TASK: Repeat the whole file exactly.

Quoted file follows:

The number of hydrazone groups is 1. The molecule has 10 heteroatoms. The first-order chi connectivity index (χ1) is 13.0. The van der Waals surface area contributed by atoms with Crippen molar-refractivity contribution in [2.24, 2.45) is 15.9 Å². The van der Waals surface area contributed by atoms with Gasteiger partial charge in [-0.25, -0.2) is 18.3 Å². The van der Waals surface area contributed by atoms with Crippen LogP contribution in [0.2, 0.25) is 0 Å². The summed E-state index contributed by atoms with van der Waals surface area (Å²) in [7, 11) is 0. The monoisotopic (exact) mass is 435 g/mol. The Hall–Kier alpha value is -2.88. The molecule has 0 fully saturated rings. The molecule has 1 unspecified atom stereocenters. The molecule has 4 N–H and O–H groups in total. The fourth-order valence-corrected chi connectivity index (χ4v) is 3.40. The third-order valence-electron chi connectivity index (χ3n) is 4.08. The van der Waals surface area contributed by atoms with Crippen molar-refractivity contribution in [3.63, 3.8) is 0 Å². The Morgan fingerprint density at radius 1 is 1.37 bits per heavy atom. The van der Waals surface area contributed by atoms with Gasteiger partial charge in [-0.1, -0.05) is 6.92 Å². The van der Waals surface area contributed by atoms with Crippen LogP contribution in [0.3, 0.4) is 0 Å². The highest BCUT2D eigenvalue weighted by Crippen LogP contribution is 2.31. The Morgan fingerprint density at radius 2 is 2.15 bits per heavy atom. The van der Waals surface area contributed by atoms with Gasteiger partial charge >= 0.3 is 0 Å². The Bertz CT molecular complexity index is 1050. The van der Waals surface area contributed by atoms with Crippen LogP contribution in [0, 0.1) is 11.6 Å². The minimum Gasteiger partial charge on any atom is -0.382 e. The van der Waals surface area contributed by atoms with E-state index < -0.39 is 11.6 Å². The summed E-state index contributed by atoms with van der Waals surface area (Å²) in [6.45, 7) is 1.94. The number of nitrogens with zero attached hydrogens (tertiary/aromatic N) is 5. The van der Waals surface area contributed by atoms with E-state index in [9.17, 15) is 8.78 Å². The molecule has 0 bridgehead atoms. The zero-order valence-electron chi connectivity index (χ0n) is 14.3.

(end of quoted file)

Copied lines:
The number of hydrazone groups is 1. The molecule has 10 heteroatoms. The first-order chi connectivity index (χ1) is 13.0. The van der Waals surface area contributed by atoms with Crippen molar-refractivity contribution in [2.24, 2.45) is 15.9 Å². The van der Waals surface area contributed by atoms with Gasteiger partial charge in [-0.25, -0.2) is 18.3 Å². The van der Waals surface area contributed by atoms with Crippen LogP contribution in [0.2, 0.25) is 0 Å². The summed E-state index contributed by atoms with van der Waals surface area (Å²) in [7, 11) is 0. The monoisotopic (exact) mass is 435 g/mol. The Hall–Kier alpha value is -2.88. The molecule has 0 fully saturated rings. The molecule has 1 unspecified atom stereocenters. The molecule has 4 N–H and O–H groups in total. The fourth-order valence-corrected chi connectivity index (χ4v) is 3.40. The third-order valence-electron chi connectivity index (χ3n) is 4.08. The van der Waals surface area contributed by atoms with Crippen molar-refractivity contribution in [3.63, 3.8) is 0 Å². The Morgan fingerprint density at radius 1 is 1.37 bits per heavy atom. The van der Waals surface area contributed by atoms with Gasteiger partial charge in [-0.1, -0.05) is 6.92 Å². The van der Waals surface area contributed by atoms with Crippen LogP contribution in [0.3, 0.4) is 0 Å². The highest BCUT2D eigenvalue weighted by Crippen LogP contribution is 2.31. The Morgan fingerprint density at radius 2 is 2.15 bits per heavy atom. The van der Waals surface area contributed by atoms with Gasteiger partial charge >= 0.3 is 0 Å². The Bertz CT molecular complexity index is 1050. The van der Waals surface area contributed by atoms with Crippen LogP contribution in [0, 0.1) is 11.6 Å². The minimum Gasteiger partial charge on any atom is -0.382 e. The van der Waals surface area contributed by atoms with E-state index < -0.39 is 11.6 Å². The summed E-state index contributed by atoms with van der Waals surface area (Å²) in [6.45, 7) is 1.94. The number of nitrogens with zero attached hydrogens (tertiary/aromatic N) is 5. The van der Waals surface area contributed by atoms with E-state index in [9.17, 15) is 8.78 Å². The molecule has 0 bridgehead atoms. The zero-order valence-electron chi connectivity index (χ0n) is 14.3.